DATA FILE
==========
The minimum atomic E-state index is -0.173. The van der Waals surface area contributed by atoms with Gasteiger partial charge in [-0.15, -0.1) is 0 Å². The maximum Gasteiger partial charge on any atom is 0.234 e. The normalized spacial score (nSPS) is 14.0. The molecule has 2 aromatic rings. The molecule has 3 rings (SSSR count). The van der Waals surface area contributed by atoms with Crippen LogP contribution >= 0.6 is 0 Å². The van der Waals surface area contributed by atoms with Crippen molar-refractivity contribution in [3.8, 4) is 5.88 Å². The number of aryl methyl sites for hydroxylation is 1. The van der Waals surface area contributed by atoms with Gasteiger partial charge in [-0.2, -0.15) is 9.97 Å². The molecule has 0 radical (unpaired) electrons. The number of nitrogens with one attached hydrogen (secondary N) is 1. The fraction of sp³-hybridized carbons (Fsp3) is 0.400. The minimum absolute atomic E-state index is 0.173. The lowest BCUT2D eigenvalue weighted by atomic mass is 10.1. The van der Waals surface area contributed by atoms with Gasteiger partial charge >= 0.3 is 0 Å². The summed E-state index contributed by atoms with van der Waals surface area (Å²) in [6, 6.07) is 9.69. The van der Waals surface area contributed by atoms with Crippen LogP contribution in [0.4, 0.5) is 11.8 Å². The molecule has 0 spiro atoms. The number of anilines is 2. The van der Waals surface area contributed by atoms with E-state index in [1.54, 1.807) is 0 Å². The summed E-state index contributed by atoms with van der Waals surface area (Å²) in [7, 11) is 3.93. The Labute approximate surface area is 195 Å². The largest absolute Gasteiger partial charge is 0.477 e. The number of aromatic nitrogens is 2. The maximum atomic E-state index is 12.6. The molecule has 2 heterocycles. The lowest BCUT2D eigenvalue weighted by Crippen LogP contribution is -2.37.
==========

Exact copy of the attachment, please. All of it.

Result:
The minimum atomic E-state index is -0.173. The van der Waals surface area contributed by atoms with Gasteiger partial charge in [-0.15, -0.1) is 0 Å². The maximum Gasteiger partial charge on any atom is 0.234 e. The normalized spacial score (nSPS) is 14.0. The molecule has 2 aromatic rings. The molecule has 3 rings (SSSR count). The van der Waals surface area contributed by atoms with Crippen LogP contribution >= 0.6 is 0 Å². The van der Waals surface area contributed by atoms with Crippen molar-refractivity contribution in [3.8, 4) is 5.88 Å². The number of aryl methyl sites for hydroxylation is 1. The van der Waals surface area contributed by atoms with Gasteiger partial charge in [-0.2, -0.15) is 9.97 Å². The molecule has 0 radical (unpaired) electrons. The number of nitrogens with one attached hydrogen (secondary N) is 1. The fraction of sp³-hybridized carbons (Fsp3) is 0.400. The minimum absolute atomic E-state index is 0.173. The lowest BCUT2D eigenvalue weighted by atomic mass is 10.1. The van der Waals surface area contributed by atoms with Gasteiger partial charge >= 0.3 is 0 Å². The summed E-state index contributed by atoms with van der Waals surface area (Å²) in [6, 6.07) is 9.69. The van der Waals surface area contributed by atoms with Crippen LogP contribution in [0.4, 0.5) is 11.8 Å². The molecule has 0 spiro atoms. The number of anilines is 2. The van der Waals surface area contributed by atoms with E-state index in [1.54, 1.807) is 0 Å². The summed E-state index contributed by atoms with van der Waals surface area (Å²) in [7, 11) is 3.93. The Labute approximate surface area is 195 Å². The largest absolute Gasteiger partial charge is 0.477 e. The number of aromatic nitrogens is 2. The maximum atomic E-state index is 12.6. The molecule has 2 heterocycles. The lowest BCUT2D eigenvalue weighted by Crippen LogP contribution is -2.37.